First I held my glass up to the light and looked for impurities, then I swished it around and breathed deeply to ascertain aroma, and finally poured the contents into my mouth to feel the liquid coat my tongue. But this was no wine tasting — it was a convivial atmosphere full of dedicated producers and sublime food: my first olive oil tasting.
Production of olive oil is similar all over the Mediterranean and new world. Take in a tour to gain an appreciation for the method, but the real trick is to get as close as you can to the source for highest quality. Which is a perfect excuse to travel and enjoy these amazing spots:
The Peloponnese region has been making olive oil according to tradition for 3,000 years. Their harvest, which happens early in the season, yields a feisty, young oil known for its grassy and herbaceous flavors with a peppery finish. You can venture to the groves here, but more so than anywhere else, you’ll find amazing bottles on every table in the country. I paid homage from the islands, where I watched the sun illuminate a glistening dish of oil at the Canaves Oia Hotel’s poolside restaurant in Santorini. canaves.com
For more mature, earthy olive oils, head to Andalucía, Spain. Spanish olive oils are like a matador: grand, and ready to stand up to strong flavors. Venture into one of the many tapas bars around the Barrio Santa Cruz near the cathedral and make sure to get a dish of aceitunas (olives) or boquerones (anchovies) served in Spain’s famous oil.
Reminiscent of the upset competition win of the vineyard Chateau Montelena in California in the Judgment of Paris, American oils are quickly garnering a solid reputation and winning worldwide competitions themselves. Take a break from wine tasting in Napa and head over to McEvoy Ranch for a tour of the orchards. It’s definitely worth the time if you can stay for lunch. Make sure to try their “traditional blend” oil, made from six varietals of olives.
In the rolling hills of Tuscany, you’ll find what I consider the best olive oil in the world. At a village so small I’m not even sure it had a name, I met my guide in late October when they start to press the olives that are to become their signature green oil. You can see the traditional stone method of oil extraction and some of the modern machinery used today. And the best part — you taste the oil as it comes straight off the press! Set up your Tuscan Olive Oil Press Tour with Le Baccanti and ask for Filippo. www.lebaccanti.com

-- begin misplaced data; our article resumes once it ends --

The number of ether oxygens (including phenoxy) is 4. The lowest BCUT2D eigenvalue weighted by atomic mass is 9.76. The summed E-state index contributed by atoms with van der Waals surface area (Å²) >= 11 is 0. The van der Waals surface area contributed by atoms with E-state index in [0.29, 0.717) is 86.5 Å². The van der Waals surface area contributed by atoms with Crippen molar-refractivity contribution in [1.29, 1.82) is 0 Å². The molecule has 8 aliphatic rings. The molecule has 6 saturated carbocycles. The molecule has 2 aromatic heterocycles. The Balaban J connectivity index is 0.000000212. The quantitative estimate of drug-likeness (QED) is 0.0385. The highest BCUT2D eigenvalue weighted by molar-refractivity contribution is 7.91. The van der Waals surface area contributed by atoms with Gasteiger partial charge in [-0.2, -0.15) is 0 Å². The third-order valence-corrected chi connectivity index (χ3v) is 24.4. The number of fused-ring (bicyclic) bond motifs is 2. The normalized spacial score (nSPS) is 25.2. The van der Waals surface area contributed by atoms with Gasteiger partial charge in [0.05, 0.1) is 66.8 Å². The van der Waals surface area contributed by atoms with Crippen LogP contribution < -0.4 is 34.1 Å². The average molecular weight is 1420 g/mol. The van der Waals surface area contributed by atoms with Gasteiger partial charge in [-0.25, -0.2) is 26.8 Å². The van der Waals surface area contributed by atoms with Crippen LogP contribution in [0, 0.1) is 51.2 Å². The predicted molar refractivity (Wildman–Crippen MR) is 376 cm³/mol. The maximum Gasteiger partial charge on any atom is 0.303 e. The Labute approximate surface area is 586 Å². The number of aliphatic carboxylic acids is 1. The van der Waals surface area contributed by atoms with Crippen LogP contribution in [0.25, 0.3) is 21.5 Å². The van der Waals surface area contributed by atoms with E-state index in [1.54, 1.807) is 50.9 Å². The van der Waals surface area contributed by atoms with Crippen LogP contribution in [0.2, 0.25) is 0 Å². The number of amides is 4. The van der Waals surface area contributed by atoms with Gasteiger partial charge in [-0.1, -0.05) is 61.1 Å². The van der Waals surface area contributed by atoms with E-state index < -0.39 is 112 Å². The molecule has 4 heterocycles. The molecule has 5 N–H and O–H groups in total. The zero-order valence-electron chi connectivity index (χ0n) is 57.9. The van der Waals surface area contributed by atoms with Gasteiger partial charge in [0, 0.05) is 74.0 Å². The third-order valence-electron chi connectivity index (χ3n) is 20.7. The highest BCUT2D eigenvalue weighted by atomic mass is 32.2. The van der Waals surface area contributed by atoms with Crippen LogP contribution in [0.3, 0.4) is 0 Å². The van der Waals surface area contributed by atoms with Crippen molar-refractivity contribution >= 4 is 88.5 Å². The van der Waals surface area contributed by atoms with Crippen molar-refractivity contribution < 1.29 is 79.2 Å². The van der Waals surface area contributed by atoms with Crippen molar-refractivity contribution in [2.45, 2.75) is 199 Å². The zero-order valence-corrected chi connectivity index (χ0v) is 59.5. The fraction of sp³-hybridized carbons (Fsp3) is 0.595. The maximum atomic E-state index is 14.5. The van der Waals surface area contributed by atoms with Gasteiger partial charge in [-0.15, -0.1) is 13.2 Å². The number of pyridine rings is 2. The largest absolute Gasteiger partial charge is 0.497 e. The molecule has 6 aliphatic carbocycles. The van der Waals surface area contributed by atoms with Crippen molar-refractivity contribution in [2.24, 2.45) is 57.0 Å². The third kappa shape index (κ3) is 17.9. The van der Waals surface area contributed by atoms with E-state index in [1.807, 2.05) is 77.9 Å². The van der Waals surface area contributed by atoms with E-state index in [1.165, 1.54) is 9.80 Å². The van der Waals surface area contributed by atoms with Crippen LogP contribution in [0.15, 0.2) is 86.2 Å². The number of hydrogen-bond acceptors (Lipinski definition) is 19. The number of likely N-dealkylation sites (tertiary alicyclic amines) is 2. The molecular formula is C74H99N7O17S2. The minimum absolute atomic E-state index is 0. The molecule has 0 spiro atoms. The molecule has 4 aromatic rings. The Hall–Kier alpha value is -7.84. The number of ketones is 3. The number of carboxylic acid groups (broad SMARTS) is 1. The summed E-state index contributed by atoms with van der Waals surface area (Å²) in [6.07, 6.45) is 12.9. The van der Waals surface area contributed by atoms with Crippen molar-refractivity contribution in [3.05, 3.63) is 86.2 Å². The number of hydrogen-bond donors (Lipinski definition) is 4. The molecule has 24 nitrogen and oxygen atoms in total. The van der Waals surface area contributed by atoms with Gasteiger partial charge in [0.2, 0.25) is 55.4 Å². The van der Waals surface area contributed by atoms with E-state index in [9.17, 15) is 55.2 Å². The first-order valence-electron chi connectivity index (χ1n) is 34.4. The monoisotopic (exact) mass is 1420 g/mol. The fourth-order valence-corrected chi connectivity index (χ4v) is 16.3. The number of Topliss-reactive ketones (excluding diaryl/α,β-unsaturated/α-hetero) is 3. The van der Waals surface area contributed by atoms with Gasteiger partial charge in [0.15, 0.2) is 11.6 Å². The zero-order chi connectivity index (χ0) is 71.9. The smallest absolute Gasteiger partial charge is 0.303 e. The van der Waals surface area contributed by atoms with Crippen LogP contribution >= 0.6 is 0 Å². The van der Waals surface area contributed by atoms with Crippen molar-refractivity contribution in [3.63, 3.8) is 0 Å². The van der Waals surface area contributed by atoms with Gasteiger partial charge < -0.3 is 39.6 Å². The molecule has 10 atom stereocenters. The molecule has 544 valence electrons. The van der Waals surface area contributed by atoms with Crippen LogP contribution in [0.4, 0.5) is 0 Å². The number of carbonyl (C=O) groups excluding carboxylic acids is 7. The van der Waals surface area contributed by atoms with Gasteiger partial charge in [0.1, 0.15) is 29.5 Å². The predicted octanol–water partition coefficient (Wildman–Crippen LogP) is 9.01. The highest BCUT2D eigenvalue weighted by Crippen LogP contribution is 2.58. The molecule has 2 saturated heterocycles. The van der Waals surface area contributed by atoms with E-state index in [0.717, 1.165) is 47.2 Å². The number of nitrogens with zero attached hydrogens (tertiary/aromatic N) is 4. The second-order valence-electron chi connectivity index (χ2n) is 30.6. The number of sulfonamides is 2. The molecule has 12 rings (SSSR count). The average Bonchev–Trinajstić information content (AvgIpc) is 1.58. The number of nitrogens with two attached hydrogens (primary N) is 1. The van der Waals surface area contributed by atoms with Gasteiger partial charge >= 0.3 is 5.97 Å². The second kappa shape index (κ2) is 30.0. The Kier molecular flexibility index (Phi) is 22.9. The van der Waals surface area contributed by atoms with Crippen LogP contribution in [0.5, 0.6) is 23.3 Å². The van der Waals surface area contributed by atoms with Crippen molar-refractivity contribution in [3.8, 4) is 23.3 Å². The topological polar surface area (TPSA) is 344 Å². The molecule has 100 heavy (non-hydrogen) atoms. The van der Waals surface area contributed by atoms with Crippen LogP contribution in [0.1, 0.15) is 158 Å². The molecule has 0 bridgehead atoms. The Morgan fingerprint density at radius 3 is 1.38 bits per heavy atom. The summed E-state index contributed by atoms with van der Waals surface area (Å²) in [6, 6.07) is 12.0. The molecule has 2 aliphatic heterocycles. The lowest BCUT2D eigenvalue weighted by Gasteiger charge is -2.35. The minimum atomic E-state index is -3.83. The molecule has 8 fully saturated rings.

Eat where the locals shop
My favorite place to stock up is the Central Market in Florence, Italy. You know you’re onto something when you’re surrounded with locals doing their shopping and busy workers taking a moment to enjoy a tripe sandwich.
The Mediterranean boasts some of the most magnificent islands in the world, all with their own unique character. Visit Sicily and Sardinia for a taste of Southern Italian style, the exquisite Greek Isles for vistas unlike any in the world, and Majorca and Minorca of Spain for charming seaside villages and traditions.
Perfect your tasting technique
The best way to taste olive oil is straight. Pour it into a glass, cover the opening with one hand, and warm it from beneath with the other. Swirl it around and then take your hand away to release the aroma. You’re looking for a bouquet of grasses, herbs, fruits, and of course, olives.
Shutterstock.com/ Christos Drazos/ McEvoy Ranch